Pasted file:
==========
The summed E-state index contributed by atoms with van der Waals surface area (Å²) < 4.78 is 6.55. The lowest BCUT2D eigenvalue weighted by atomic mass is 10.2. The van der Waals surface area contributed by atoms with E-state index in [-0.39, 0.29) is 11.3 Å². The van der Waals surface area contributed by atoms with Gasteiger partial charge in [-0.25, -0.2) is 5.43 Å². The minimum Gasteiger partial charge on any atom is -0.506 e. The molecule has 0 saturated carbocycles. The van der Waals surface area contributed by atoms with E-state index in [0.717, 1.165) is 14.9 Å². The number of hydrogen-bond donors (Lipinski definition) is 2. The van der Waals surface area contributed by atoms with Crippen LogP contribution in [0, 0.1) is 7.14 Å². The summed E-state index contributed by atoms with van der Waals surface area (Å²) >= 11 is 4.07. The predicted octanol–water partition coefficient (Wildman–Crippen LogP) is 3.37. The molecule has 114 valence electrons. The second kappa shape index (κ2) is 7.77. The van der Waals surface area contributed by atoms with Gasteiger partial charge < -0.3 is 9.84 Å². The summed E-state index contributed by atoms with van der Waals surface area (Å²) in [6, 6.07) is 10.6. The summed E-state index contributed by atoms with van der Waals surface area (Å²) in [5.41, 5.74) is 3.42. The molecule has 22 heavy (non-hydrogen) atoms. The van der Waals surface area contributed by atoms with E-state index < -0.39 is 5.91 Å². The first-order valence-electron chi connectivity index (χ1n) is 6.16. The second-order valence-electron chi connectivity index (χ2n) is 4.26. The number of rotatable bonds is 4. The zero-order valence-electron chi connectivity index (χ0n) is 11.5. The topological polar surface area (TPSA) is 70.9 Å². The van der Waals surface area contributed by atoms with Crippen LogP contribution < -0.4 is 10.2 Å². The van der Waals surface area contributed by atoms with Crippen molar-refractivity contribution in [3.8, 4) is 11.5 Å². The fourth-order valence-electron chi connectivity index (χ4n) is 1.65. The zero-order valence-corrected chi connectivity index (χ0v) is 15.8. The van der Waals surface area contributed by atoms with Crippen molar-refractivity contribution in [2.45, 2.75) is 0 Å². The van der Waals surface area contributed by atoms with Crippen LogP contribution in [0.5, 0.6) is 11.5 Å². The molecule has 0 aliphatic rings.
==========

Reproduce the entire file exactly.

The summed E-state index contributed by atoms with van der Waals surface area (Å²) < 4.78 is 6.55. The lowest BCUT2D eigenvalue weighted by atomic mass is 10.2. The van der Waals surface area contributed by atoms with E-state index in [-0.39, 0.29) is 11.3 Å². The van der Waals surface area contributed by atoms with Gasteiger partial charge in [-0.25, -0.2) is 5.43 Å². The minimum Gasteiger partial charge on any atom is -0.506 e. The molecule has 0 saturated carbocycles. The van der Waals surface area contributed by atoms with E-state index in [0.717, 1.165) is 14.9 Å². The number of hydrogen-bond donors (Lipinski definition) is 2. The van der Waals surface area contributed by atoms with Crippen LogP contribution in [0, 0.1) is 7.14 Å². The summed E-state index contributed by atoms with van der Waals surface area (Å²) >= 11 is 4.07. The predicted octanol–water partition coefficient (Wildman–Crippen LogP) is 3.37. The molecule has 114 valence electrons. The second kappa shape index (κ2) is 7.77. The van der Waals surface area contributed by atoms with Gasteiger partial charge < -0.3 is 9.84 Å². The summed E-state index contributed by atoms with van der Waals surface area (Å²) in [6, 6.07) is 10.6. The summed E-state index contributed by atoms with van der Waals surface area (Å²) in [5.41, 5.74) is 3.42. The molecule has 22 heavy (non-hydrogen) atoms. The van der Waals surface area contributed by atoms with E-state index < -0.39 is 5.91 Å². The first-order valence-electron chi connectivity index (χ1n) is 6.16. The second-order valence-electron chi connectivity index (χ2n) is 4.26. The number of rotatable bonds is 4. The zero-order valence-electron chi connectivity index (χ0n) is 11.5. The topological polar surface area (TPSA) is 70.9 Å². The van der Waals surface area contributed by atoms with Crippen LogP contribution < -0.4 is 10.2 Å². The van der Waals surface area contributed by atoms with Crippen molar-refractivity contribution in [3.8, 4) is 11.5 Å². The fourth-order valence-electron chi connectivity index (χ4n) is 1.65. The zero-order valence-corrected chi connectivity index (χ0v) is 15.8. The van der Waals surface area contributed by atoms with Crippen molar-refractivity contribution in [2.45, 2.75) is 0 Å². The van der Waals surface area contributed by atoms with Crippen LogP contribution in [0.5, 0.6) is 11.5 Å². The molecule has 0 aliphatic rings.